HAVANA (Reuters) - Colombian military officers and leftist guerrillas met face-to-face on Friday for the first time in their 50-year war, starting talks on a ceasefire that would take hold should the government and the rebels reach a comprehensive peace agreement.
The government of President Juan Manuel Santos and the Marxist-inspired Revolutionary Armed Forces of Colombia (FARC) have been engaged in peace talks in Cuba for nearly two years, reaching three partial agreements on their five-point agenda.
The two sides recently opened talks on another key point, that of reparations for war victims, and began hearing testimony from those who have lost loved ones or been displaced by Latin America’s longest-running conflict, which has killed more than 200,000 people since 1964.
But peace negotiators decided to get a head start on what is expected to be the most difficult agreement: how to end the conflict and enact a definitive, bilateral ceasefire.
Active-duty officers had never before sat down with members of the FARC to talk peace.
“It is undoubtedly important that for the first time representatives of the active armed forces ... and the FARC have sat at the table under equal conditions,” Ivan Marquez, the rebels’ lead negotiator, told reporters after the meeting.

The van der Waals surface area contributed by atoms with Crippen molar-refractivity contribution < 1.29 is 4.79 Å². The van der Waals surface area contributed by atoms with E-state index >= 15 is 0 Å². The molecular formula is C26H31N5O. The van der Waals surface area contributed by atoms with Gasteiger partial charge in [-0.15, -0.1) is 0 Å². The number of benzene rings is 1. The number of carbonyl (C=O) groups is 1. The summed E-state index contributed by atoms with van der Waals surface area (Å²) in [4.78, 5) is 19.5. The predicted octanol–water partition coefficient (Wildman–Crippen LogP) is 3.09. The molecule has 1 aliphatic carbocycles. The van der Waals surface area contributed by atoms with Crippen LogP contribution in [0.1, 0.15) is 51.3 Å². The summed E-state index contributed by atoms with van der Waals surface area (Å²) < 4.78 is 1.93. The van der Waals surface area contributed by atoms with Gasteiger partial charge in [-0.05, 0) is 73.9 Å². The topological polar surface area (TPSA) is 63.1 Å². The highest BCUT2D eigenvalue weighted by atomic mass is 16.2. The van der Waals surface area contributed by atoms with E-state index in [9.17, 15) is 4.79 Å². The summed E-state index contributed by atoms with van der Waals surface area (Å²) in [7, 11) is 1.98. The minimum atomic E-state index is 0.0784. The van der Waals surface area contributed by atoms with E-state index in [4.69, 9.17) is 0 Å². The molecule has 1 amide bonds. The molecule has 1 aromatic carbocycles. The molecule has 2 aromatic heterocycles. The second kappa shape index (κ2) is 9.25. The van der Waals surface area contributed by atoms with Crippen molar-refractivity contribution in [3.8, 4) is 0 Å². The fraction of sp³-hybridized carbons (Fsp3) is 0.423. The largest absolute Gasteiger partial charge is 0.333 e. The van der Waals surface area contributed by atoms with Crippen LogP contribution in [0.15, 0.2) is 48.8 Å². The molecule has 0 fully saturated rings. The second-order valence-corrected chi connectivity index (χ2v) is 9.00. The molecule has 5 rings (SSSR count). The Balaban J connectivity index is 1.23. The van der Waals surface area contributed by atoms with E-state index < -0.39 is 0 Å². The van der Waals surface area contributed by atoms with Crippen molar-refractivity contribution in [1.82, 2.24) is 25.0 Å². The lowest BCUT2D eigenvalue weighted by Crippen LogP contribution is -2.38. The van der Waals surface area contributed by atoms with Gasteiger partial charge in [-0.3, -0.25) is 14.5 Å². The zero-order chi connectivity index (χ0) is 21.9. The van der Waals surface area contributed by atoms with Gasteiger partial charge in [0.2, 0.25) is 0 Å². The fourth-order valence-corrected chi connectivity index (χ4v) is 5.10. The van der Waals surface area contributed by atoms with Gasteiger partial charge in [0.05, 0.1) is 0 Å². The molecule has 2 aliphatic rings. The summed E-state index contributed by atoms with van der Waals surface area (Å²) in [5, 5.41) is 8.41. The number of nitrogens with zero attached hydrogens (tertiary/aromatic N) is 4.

“Now is the time for us to get rid of our (military) uniforms,” he said.
General Javier Florez, chief of the general staff of the Colombian armed forces, led a special subcommittee that also included officers of the army, air force, navy and police.
Florez, 57, participated in one of the Colombian military’s most successful operations against the FARC, in September 2010, when FARC military chief Jorge Briceño was killed. He was also involved in operations that killed top FARC leader Alfonso Cano in 2011 and No. 2 military leader Raul Reyes in 2008.
On Friday, he sat at the same table with rebel commanders led by Marquez.
The FARC has called for a bilateral ceasefire during peace talks, but Santos rejected that, citing a previous attempt at peace talks from 1999 to 2002 when the FARC used the ceasefire to rearm.
“I repeat, so that we are absolutely clear, we are not negotiating a ceasefire for right now,” government representative Humberto de la Calle told reporters. “The subcommittee is limited to preparing possible future mechanisms that will only enter in force once we reach a final agreement.”
The FARC has laid down its arms for a number of temporary unilateral ceasefires, for example during the run-up to elections this year. But the Colombian army and rebels have engaged in periodic combat throughout the 21 months of peace talks.
Two weeks ago, the center-right Santos was sworn in for a second four-year term after a hard-fought re-election in which right-wing challenger Oscar Zuluaga criticized the talks and threatened to end them if elected.
Reporting by Nelson Acosta; writing by Daniel Trotta, editing by G Crosse